The IS also executed 24 militants from rebel and Islamic battalions, Jabhat al-Nusra, and YPG, in the charges of al-Radda, fighting the IS, attempting to escape from IS prisons, and dealing with YPG.
14 soldiers in regime forces were executed by the IS, after capturing them in different areas around Syria.
ISIS terrorists have carried out one of their most savage executions yet, smashing huge concrete blocks onto the heads of two men accused of murder.
Shocking pictures show militants lifting concrete blocks high above their heads as the condemned men lie at the side of the road with their hands tied.
Other images show the gruesome aftermath, the concrete blocks having been hurled onto their skulls.
The two men were bludgeoned to death in Nineveh province in northern Iraq after the Islamic police arrested them for robbing and killing three women.
It is known as a qisas punishment - 'eye for an eye' retribution.
In the background stand bloodthirsty armed jihadists and a baying crowd.
Images of two men being behead by Isis in a Syrian village called Jarnyah, west of Raqqa, also appeared on social media this week.
It's thought that they were executed after being accused of practicing sorcery.
The blindfolded men are seen resting their heads on a wooden block, with a huge machete resting on their necks as a crowd looks on.
April 29, 2015
"On Monday the United Nations issued a report about attacks on their facilities in Gaza during last summer's fighting between Hamas and Israel. The report's conclusion was widely reported as finding that the deaths of 44 civilians were the fault of the Israeli military. Strictly speaking that's true, as there's little doubt that the casualties at some of their facilities were killed or wounded by Israeli fire. But before the anti-Israel propaganda machine starts cranking up to denounce the Israelis as war criminals-as the Palestinians are preparing to do at the International Criminal Court-a close reading of a document that was prepared by a hostile UN reveals a far more nuanced picture of what happened in Gaza. While some of the shelters in question might have been struck in error in the heat of battle in a confusing environment, even the UN was prepared to admit that many of their institutions in Gaza were being used as arms depots by Hamas and that armed fighters were shooting at Israel in the vicinity of many of the places that were attacked. While Israel's military can't be said to be perfect, the real fault for what happened belongs to both the Hamas terrorist overlords of Gaza and the United Nations Relief and Works Agency (UNRWA) that operated the facilities.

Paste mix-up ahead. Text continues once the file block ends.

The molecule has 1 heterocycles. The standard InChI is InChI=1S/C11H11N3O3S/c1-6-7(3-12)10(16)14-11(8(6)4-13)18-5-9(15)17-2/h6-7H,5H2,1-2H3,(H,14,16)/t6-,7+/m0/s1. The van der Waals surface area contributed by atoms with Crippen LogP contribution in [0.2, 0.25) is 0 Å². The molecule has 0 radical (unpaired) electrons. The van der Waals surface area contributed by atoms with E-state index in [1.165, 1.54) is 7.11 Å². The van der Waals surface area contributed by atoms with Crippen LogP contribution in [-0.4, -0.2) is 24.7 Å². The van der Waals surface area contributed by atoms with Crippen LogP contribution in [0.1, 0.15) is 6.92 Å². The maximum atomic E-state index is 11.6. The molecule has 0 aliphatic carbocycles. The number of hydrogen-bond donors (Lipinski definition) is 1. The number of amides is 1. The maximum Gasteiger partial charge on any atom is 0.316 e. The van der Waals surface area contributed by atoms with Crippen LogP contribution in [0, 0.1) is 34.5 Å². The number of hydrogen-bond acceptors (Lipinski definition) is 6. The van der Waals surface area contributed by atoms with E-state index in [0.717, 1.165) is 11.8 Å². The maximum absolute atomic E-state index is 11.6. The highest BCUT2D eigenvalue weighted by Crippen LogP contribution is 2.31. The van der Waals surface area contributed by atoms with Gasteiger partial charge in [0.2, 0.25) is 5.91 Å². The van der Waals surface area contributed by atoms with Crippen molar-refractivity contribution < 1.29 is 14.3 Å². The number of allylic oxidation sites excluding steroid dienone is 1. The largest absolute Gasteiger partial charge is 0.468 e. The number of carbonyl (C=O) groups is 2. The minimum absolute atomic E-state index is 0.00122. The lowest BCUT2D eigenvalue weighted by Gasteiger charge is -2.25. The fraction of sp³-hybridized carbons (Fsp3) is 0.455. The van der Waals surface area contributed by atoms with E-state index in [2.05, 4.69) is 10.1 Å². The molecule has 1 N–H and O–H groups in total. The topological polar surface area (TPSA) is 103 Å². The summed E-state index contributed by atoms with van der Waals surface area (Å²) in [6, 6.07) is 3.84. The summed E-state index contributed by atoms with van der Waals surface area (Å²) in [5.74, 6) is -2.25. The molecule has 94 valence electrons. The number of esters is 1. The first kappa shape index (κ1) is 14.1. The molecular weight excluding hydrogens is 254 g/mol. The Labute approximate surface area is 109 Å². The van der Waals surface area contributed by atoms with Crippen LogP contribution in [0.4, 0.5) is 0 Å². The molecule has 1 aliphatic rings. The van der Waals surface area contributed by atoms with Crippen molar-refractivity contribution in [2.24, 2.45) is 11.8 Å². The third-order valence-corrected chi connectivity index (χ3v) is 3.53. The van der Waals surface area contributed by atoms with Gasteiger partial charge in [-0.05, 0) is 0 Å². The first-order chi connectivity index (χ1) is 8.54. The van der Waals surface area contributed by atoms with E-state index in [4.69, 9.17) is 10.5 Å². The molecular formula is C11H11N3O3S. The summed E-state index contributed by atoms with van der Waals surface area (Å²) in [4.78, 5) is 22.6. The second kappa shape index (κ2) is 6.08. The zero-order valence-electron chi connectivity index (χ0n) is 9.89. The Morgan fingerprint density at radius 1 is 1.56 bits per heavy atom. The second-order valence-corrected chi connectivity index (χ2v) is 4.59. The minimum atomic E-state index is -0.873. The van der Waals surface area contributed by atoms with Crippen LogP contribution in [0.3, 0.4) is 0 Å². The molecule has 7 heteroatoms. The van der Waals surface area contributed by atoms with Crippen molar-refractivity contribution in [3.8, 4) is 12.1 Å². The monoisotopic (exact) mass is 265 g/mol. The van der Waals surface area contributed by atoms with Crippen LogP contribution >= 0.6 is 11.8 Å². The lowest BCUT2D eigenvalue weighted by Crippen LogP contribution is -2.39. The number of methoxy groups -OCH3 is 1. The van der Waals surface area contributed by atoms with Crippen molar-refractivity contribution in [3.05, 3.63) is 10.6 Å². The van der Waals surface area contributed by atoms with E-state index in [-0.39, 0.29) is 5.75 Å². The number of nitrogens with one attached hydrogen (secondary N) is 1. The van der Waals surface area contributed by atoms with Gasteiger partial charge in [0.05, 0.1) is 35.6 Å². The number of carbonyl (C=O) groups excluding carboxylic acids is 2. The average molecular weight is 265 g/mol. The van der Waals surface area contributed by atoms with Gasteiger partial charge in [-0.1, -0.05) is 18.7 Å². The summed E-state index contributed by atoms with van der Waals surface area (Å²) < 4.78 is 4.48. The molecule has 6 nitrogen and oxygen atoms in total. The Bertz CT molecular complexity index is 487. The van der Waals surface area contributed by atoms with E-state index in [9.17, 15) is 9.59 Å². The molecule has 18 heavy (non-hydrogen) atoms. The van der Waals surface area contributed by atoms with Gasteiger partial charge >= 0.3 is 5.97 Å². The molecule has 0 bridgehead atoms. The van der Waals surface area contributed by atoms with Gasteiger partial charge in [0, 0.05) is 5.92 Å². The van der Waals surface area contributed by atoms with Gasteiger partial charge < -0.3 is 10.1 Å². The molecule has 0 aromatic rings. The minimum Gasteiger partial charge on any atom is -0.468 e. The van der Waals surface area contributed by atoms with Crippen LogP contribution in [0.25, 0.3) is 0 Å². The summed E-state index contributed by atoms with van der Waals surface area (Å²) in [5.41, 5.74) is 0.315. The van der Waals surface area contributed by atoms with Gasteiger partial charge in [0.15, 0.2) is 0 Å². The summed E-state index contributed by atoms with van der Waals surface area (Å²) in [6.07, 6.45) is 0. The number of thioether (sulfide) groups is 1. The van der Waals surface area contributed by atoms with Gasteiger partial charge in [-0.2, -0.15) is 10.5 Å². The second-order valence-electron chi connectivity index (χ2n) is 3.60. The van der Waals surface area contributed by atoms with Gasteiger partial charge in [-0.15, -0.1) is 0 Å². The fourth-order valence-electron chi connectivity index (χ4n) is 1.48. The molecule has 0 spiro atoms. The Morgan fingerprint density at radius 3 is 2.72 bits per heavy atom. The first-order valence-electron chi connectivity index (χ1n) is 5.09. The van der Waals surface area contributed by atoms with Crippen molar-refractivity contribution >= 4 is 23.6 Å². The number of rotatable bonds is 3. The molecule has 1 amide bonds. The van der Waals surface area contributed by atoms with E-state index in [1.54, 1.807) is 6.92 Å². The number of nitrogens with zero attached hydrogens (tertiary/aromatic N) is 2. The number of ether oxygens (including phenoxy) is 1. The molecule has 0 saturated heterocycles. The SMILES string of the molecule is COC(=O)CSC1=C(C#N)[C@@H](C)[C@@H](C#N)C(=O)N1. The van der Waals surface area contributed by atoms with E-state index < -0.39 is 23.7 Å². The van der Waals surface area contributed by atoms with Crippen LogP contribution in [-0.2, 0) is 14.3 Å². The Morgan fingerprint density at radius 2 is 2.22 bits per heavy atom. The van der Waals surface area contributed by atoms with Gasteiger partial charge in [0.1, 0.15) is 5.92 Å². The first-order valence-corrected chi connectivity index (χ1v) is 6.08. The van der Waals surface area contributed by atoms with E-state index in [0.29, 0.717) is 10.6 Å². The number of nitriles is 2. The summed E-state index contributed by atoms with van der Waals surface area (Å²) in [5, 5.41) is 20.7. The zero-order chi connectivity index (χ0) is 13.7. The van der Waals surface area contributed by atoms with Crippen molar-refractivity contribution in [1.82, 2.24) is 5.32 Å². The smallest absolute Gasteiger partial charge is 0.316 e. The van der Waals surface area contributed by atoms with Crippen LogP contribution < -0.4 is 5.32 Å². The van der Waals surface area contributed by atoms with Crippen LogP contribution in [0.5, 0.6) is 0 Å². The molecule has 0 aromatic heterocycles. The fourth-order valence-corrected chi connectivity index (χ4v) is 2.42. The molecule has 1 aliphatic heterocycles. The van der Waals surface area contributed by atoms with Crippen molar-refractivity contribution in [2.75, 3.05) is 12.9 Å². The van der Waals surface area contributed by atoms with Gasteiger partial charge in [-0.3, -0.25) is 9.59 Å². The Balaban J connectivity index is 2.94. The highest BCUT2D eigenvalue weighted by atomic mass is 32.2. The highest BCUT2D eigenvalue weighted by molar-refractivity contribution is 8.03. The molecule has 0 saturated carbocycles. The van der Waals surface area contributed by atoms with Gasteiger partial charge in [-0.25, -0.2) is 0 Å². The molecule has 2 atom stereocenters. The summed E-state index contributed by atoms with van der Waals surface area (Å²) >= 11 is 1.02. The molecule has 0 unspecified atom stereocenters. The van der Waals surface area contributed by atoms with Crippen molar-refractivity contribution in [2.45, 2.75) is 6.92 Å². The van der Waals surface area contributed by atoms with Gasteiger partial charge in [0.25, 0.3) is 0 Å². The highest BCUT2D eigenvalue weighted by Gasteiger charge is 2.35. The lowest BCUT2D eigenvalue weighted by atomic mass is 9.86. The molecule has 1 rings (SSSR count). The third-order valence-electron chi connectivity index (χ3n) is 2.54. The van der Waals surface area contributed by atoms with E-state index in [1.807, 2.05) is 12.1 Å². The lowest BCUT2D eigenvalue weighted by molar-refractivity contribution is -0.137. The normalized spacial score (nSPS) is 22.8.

Using their new perch as a member of UN agencies, it's likely that the Palestinian Authority will seek to get the International Criminal Court to investigate and indict Israel for war crimes in Gaza. This is a dangerous gambit for the PA because even though the UN body is biased against the Jewish state, the evidence of criminal intent or behavior is lacking. Moreover, there is ample proof of Palestinian war crimes. Indeed, every one of the thousands of Hamas missiles fired at Israeli cities and towns was a crime. As were the attempts by the Islamist group to use tunnels dug underneath the international border between Gaza and Israel to commit acts of murder and kidnapping...